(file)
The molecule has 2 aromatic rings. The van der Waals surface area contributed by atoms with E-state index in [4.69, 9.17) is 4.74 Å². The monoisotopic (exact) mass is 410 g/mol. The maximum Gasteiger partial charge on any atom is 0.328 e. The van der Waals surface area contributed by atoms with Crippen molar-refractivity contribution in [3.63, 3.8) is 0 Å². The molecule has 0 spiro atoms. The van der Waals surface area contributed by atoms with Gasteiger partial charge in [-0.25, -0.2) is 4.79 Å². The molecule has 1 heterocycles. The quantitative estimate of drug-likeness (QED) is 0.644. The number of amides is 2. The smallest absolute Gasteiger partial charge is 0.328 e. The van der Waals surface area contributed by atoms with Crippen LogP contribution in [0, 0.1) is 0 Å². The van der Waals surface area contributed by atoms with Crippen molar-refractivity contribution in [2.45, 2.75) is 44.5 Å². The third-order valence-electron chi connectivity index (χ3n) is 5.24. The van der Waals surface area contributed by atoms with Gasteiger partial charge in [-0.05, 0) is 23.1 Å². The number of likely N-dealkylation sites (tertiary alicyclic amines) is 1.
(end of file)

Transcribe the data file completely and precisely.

The molecule has 2 aromatic rings. The van der Waals surface area contributed by atoms with E-state index in [4.69, 9.17) is 4.74 Å². The monoisotopic (exact) mass is 410 g/mol. The maximum Gasteiger partial charge on any atom is 0.328 e. The van der Waals surface area contributed by atoms with Crippen molar-refractivity contribution in [3.63, 3.8) is 0 Å². The molecule has 0 spiro atoms. The van der Waals surface area contributed by atoms with Gasteiger partial charge in [-0.25, -0.2) is 4.79 Å². The molecule has 1 heterocycles. The quantitative estimate of drug-likeness (QED) is 0.644. The number of amides is 2. The smallest absolute Gasteiger partial charge is 0.328 e. The van der Waals surface area contributed by atoms with Crippen LogP contribution in [0, 0.1) is 0 Å². The van der Waals surface area contributed by atoms with Crippen molar-refractivity contribution in [2.45, 2.75) is 44.5 Å². The third-order valence-electron chi connectivity index (χ3n) is 5.24. The van der Waals surface area contributed by atoms with Gasteiger partial charge in [-0.05, 0) is 23.1 Å². The number of likely N-dealkylation sites (tertiary alicyclic amines) is 1.